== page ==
Friday, June 21, 2019

At least households are in good shape

The world is fixated on tariffs, weakened economies, China, central bank policies, low interest rates, high equity prices, and the possibility of a looming recession. Lots of things to worry about, and no one can confidently predict the future at this point. Too many variables, some of which are political. So I thought I would briefly change the subject and talk about the financial health of the household sector of the US economy, which is actually quite good. (all charts contain latest data as of Q1/19)

Chart #1

Chart #1 shows households' financial burdens, which are defined as monthly debt service payments as a percent of disposable income. This is a robust measure of debt burdens since it compares a flow (debt payments) to a flow (income). By this measure, households' debt burdens are at historically low levels, and have been for a number of years. No sign here of excessive borrowing, as there was prior to the past three recessions.

Chart #2

Chart #2 compares a stock (liabilities) to a stock (assets), and by this measure household leverage is as low as it has been since the mid-1980s.

Chart #3

Household net worth (Chart #3) has reached another all-time high: $109 trillion. This has been achieved primarily by increased savings and investments in both stocks and bonds. Home price appreciation has played only a minor role, since the value of households' real estate holdings has appreciated less than 20% since the housing price peak of 2006. At the same time, total debt has increased by only 10% since 2007. If only our government could be so frugal!

Chart #4

Chart #4 shows the inflation-adjusted value of household net worth, which has also reached an all-time high. It's important to note that this measure of financial well-being has been increasing by about 3.6% per year for many decades. Recent gains are almost exactly in line with historical experience. Nothing unusual or unsustainable about this.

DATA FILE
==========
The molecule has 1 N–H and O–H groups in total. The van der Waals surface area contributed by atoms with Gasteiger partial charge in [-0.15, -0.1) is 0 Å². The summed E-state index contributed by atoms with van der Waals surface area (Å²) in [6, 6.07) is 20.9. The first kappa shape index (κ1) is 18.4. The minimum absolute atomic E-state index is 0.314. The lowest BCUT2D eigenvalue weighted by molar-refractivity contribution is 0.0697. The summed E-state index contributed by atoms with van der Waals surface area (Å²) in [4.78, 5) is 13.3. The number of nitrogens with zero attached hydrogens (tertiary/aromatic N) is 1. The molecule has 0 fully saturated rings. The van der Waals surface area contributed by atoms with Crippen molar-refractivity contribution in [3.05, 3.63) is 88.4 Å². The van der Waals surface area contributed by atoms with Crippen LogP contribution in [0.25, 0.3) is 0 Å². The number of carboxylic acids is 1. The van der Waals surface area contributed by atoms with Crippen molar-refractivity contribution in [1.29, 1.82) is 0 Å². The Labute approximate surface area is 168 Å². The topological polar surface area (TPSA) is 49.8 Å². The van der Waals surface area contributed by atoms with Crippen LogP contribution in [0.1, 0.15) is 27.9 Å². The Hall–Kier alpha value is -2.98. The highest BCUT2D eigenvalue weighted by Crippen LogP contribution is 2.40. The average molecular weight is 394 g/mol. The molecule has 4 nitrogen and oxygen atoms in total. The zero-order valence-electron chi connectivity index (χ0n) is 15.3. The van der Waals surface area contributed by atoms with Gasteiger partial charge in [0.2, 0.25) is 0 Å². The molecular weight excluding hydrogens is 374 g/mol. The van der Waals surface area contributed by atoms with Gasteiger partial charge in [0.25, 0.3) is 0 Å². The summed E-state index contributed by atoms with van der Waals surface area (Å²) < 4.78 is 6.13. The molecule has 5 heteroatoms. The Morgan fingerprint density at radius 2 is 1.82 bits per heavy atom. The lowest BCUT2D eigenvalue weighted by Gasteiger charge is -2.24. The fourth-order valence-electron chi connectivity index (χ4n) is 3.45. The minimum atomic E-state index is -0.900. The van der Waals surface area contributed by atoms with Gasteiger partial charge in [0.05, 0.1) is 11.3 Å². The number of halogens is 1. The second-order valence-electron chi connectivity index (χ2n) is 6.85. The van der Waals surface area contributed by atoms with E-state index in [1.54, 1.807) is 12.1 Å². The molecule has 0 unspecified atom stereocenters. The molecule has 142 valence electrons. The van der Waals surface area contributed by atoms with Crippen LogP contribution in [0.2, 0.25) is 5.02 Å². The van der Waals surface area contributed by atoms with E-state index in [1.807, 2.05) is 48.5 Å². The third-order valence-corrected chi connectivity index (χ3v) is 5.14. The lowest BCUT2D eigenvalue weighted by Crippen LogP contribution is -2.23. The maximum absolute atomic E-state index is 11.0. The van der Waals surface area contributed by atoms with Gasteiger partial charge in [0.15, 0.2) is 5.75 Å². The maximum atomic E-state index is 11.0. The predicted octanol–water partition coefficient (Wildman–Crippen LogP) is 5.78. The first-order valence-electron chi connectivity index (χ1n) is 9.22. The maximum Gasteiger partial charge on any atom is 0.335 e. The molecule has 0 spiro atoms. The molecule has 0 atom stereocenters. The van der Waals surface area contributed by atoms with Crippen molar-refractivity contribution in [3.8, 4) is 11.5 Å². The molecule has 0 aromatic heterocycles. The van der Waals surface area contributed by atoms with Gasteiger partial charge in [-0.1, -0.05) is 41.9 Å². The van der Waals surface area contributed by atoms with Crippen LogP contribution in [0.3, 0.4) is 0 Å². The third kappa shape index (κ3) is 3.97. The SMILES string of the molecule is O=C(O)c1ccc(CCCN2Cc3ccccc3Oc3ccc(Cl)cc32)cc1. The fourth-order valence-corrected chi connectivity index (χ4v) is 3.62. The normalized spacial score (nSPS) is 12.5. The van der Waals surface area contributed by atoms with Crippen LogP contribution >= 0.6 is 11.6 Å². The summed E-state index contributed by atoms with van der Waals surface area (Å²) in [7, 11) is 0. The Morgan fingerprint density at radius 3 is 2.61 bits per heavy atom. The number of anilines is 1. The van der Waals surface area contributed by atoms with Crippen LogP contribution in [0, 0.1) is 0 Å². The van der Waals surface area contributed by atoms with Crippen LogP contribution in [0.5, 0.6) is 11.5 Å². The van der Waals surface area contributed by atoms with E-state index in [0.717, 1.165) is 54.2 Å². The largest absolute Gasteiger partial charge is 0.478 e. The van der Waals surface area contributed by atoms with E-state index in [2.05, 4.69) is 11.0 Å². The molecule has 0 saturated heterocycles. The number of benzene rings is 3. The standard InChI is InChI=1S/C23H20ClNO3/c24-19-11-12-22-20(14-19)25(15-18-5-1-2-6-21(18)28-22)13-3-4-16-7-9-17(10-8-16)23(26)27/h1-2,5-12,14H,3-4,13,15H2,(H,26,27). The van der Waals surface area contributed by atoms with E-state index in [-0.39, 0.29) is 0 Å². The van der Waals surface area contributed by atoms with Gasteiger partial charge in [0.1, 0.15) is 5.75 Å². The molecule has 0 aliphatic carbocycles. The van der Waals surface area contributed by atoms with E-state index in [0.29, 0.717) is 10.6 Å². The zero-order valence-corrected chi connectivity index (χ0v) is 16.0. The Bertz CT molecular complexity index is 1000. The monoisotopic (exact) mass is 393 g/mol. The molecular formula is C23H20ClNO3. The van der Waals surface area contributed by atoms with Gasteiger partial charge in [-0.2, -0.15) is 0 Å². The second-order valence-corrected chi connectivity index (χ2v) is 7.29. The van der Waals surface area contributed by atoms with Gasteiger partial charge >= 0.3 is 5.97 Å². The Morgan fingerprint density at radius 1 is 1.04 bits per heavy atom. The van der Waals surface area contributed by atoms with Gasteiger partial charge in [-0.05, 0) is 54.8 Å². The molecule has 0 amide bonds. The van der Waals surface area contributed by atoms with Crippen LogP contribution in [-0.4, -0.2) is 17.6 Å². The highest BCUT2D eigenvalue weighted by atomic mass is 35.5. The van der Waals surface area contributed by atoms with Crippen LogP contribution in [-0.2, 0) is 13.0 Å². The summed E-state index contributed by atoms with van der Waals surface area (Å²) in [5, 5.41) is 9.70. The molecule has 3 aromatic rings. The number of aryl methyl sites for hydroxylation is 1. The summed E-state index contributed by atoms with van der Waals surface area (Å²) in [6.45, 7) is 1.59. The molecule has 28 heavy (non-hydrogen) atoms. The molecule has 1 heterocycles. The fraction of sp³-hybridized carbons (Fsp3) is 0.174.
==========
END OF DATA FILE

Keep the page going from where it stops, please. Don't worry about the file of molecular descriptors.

Chart #5

Chart #5 shows the inflation-adjusted, per capita level of net worth, which is also at an all-time high ($329K per person). Note that this too has been growing at close to its long-term trend rate of about 2.3% per year. That growth rate is only slightly higher than the 2% annualized increase in labor productivity since 1950. That makes sense: living standards can only rise if we work harder and more efficiently, and that in turn requires investments of time and money (i.e., capital).

Chart #6

Federal debt owed to the public (currently $16.2 trillion) has been soaring by virtually any measure (see Chart #6). As a percent of GDP, federal debt is approaching 80%, the highest level since the early 1950s. It's worth noting that, contrary to what many might think, rising debt burdens do not necessarily translate into higher interest rates. If anything, there appears to be an inverse correlation between debt burdens and interest rates.

Chart #7

When compared to household net worth, federal debt has actually been declining for the past 6-7 years (see Chart #7). The current level (15%) may be high, but it's not beyond the range of believable: if we all wrote a check to the government for 15% of our net worth—a painful thought, but not a killer—federal debt would disappear.